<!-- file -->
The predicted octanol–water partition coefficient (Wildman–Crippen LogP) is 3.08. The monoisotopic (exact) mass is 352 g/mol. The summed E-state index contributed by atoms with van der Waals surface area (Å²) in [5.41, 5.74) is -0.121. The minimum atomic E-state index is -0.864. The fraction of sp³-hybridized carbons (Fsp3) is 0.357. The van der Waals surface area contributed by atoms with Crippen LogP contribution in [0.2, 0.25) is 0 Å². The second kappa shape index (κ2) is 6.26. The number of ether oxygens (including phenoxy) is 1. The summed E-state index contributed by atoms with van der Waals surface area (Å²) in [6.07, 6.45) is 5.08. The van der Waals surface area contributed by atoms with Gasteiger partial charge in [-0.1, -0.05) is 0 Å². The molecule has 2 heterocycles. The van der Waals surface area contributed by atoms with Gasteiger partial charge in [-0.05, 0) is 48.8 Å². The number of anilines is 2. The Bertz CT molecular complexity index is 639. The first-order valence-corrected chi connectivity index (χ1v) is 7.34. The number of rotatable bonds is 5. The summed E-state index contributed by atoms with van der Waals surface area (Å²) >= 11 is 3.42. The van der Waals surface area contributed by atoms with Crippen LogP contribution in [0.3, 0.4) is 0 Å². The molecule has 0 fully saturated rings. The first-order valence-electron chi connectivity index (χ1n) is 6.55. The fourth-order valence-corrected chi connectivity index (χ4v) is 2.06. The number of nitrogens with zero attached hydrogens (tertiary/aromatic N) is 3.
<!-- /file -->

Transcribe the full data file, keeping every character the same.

The predicted octanol–water partition coefficient (Wildman–Crippen LogP) is 3.08. The monoisotopic (exact) mass is 352 g/mol. The summed E-state index contributed by atoms with van der Waals surface area (Å²) in [5.41, 5.74) is -0.121. The minimum atomic E-state index is -0.864. The fraction of sp³-hybridized carbons (Fsp3) is 0.357. The van der Waals surface area contributed by atoms with Crippen LogP contribution in [0.2, 0.25) is 0 Å². The second kappa shape index (κ2) is 6.26. The number of ether oxygens (including phenoxy) is 1. The summed E-state index contributed by atoms with van der Waals surface area (Å²) in [6.07, 6.45) is 5.08. The van der Waals surface area contributed by atoms with Gasteiger partial charge in [-0.1, -0.05) is 0 Å². The molecule has 2 heterocycles. The van der Waals surface area contributed by atoms with Gasteiger partial charge in [-0.05, 0) is 48.8 Å². The number of anilines is 2. The Bertz CT molecular complexity index is 639. The first-order valence-corrected chi connectivity index (χ1v) is 7.34. The number of rotatable bonds is 5. The summed E-state index contributed by atoms with van der Waals surface area (Å²) >= 11 is 3.42. The van der Waals surface area contributed by atoms with Crippen LogP contribution in [0.3, 0.4) is 0 Å². The molecule has 0 fully saturated rings. The first-order valence-electron chi connectivity index (χ1n) is 6.55. The fourth-order valence-corrected chi connectivity index (χ4v) is 2.06. The number of nitrogens with zero attached hydrogens (tertiary/aromatic N) is 3.